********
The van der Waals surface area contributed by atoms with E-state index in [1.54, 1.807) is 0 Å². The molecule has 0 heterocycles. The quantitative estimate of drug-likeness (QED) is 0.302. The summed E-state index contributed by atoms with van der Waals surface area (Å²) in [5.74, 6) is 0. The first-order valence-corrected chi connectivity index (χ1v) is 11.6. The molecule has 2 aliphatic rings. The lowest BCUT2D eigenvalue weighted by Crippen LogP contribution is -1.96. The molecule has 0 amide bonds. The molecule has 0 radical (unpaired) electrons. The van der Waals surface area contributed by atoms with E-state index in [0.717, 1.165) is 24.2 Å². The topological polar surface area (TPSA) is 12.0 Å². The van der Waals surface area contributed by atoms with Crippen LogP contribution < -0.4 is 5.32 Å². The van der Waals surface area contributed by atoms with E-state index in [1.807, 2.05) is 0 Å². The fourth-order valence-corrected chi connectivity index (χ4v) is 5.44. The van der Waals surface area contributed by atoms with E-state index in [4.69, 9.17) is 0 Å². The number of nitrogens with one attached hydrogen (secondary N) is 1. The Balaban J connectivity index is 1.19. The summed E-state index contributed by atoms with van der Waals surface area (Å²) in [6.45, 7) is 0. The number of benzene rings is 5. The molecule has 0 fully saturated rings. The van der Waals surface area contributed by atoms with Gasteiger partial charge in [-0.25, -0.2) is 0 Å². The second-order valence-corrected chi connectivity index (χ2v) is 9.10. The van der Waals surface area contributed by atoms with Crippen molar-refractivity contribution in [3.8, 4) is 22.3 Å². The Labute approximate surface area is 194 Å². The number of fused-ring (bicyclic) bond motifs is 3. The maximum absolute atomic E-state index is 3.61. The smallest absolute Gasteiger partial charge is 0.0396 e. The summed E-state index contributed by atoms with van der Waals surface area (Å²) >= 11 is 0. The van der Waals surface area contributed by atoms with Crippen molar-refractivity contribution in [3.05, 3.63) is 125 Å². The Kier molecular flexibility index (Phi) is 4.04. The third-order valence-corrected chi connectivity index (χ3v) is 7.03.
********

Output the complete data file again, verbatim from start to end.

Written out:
The van der Waals surface area contributed by atoms with E-state index in [1.54, 1.807) is 0 Å². The molecule has 0 heterocycles. The quantitative estimate of drug-likeness (QED) is 0.302. The summed E-state index contributed by atoms with van der Waals surface area (Å²) in [5.74, 6) is 0. The first-order valence-corrected chi connectivity index (χ1v) is 11.6. The molecule has 2 aliphatic rings. The lowest BCUT2D eigenvalue weighted by Crippen LogP contribution is -1.96. The molecule has 0 amide bonds. The molecule has 0 radical (unpaired) electrons. The van der Waals surface area contributed by atoms with E-state index in [0.717, 1.165) is 24.2 Å². The topological polar surface area (TPSA) is 12.0 Å². The van der Waals surface area contributed by atoms with Crippen LogP contribution < -0.4 is 5.32 Å². The van der Waals surface area contributed by atoms with E-state index in [1.807, 2.05) is 0 Å². The fourth-order valence-corrected chi connectivity index (χ4v) is 5.44. The van der Waals surface area contributed by atoms with E-state index in [4.69, 9.17) is 0 Å². The number of nitrogens with one attached hydrogen (secondary N) is 1. The Balaban J connectivity index is 1.19. The summed E-state index contributed by atoms with van der Waals surface area (Å²) in [6.45, 7) is 0. The number of benzene rings is 5. The molecule has 0 fully saturated rings. The van der Waals surface area contributed by atoms with Gasteiger partial charge in [-0.25, -0.2) is 0 Å². The second-order valence-corrected chi connectivity index (χ2v) is 9.10. The van der Waals surface area contributed by atoms with Crippen molar-refractivity contribution in [3.8, 4) is 22.3 Å². The Labute approximate surface area is 194 Å². The number of fused-ring (bicyclic) bond motifs is 3. The maximum absolute atomic E-state index is 3.61. The smallest absolute Gasteiger partial charge is 0.0396 e. The summed E-state index contributed by atoms with van der Waals surface area (Å²) >= 11 is 0. The van der Waals surface area contributed by atoms with Crippen molar-refractivity contribution in [3.05, 3.63) is 125 Å². The Kier molecular flexibility index (Phi) is 4.04. The third-order valence-corrected chi connectivity index (χ3v) is 7.03.